At the end of the hour we talk to Miguel Tinker Salas about Oaxaca, elections changing the face of Latin America and to Ericka Verba about the Pacific Coast Council on Latin American Studies Conference in Dominguez Hills this weekend which will survey the changes to our south.

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BTS 10/9/06: North Korea; King/Drew Crisis; Pension Shock

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On tonight’s Beneath The Surface we look at the political fall-out and limited options after North Korea conducted its first nuclear test early today. Bruce Cumings, a Korea specialist, says there is no military solution to the North Korean problem nor will sanctions work, since North Korea has been under virtual sanctions since 1950. He joins us to discuss the ramifications of North Korea becoming a nuclear weapons state.

We then look at the continuing crisis at King-Drew Hospital in Los Angeles, which faces a crippling loss of federal funding after the Los Angeles County-owned hospital failed a crucial inspection last month. The county Board of Supervisors has agreed in principle to dramatically reduce beds and services at King/Drew and put it under the management of Harbor-UCLA Medical Center. Residents have actively opposed this proposal – and we’ll have Earl Ofari Hutchison and Erin Aubry Kaplan join us to discuss the situation.

And finally, on tonight’s BTS we talk to Robin Blackburn, whose analysis of financial engineering and grey capitalism describes modern corporate strategy and techniques in this era – his latest book, Age Shock explores solutions to the crisis of pension financing.

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BTS 10/2/06: Guest Host Terrence McNally

Suzi was out this week observing Yom Kippur. Guest host Terrence McNally, from KPFK's Free Forum, sat in for Suzi on this week's Beneath the Surface.

Terrence's show Free Forum airs Tuesdays at noon on KPFK.

BTS 9/25/05: Iran-US Relations; Local Congressional Race; Jacked: How Conservatives are Picking Your Pocket

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On tonight’s BTS we begin with Dariush Zahedi and take a deeper look at Iran, President Ahmadinajad and the state of tensions between Iran and the US.

We then talk to Louis Vandenberg about his race in the 44th Congressional District – our ‘inland empire.’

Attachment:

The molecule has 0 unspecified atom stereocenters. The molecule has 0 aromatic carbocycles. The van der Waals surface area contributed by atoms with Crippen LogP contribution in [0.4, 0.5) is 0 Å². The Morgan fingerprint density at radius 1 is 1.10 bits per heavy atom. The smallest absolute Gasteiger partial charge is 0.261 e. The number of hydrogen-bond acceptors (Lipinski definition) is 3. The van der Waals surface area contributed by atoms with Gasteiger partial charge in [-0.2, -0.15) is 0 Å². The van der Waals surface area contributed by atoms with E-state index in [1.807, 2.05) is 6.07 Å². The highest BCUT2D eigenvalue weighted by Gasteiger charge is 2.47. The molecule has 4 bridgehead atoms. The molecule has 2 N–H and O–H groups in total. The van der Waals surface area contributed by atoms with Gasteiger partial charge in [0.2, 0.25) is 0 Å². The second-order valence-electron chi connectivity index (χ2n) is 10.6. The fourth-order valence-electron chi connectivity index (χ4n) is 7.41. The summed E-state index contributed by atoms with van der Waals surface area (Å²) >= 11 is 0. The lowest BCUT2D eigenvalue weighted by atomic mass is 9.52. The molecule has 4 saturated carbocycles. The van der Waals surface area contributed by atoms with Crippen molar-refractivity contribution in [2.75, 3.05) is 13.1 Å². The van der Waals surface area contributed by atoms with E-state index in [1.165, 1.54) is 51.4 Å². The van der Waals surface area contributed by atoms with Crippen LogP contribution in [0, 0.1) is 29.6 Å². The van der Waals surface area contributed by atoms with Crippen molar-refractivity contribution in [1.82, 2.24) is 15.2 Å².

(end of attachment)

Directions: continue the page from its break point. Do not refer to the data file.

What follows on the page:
And finally – we talk about your wallet. If you feel like your pocket is being picked, then tune in to hear Nomi Prins on her new book Jacked: How Conservatives are Picking Your Pocket Whether You Voted for Them or Not.

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BTS 9/18/06: Habeas Corpus Over?; Medical Complicity in Torture; Ford Motors and American Decline

Listen: Michael Ratner - Steven Miles - Jerry Tucker

First, a tragic note: on August 28, less than a month ago, Mark Krasnoff, the brilliant young activist and actor from Ville Platte and New Orleans was my guest on BTS, marking the one year anniversary of Hurricane Katrina. Mark Krasnoff died on Saturday September 16. Despite his compassion, talent and beauty, his struggle with depression got the best of him and he committed suicide. Our condolences to his companion Monique Verdin, his family, and the community of activists grieving his loss.

On tonight’s Beneath The Surface we take a look at the shredding of the US Constitution and perhaps parts of the Geneva Convention in the wake of the fifth anniversary of 9/11 and President Bush’s press conference on Friday, ostensibly asking for clarification of article 3 of the Geneva convention, leaving room for the CIA program of torture to go forward legally. President Bush was responding to the division within the Republican party on this issue, in particular, the Warner-Graham-McCain bill. We begin by talking to the Center of Constitutional Rights’ President Michael Ratner, who thinks the McCain et al bill guts habeas corpus. Then, we talk to Dr. Steven Miles about medical complicity in torture and the war on terror.

And finally we continue our investigation of American decline: last week Ford Motor Company announced massive layoffs in the wake of news that Toyota is now number one, with America’s big three trailing behind. While citing the cost of healthcare and the failure to raise profits, the big 3 refuse -- presumably for ideological reasons -- to call for the state to provide universal healthcare so they can be competitive. We talk to Jerry Tucker, a founder of New Directions in Auto and former International UAW Executive Board Member.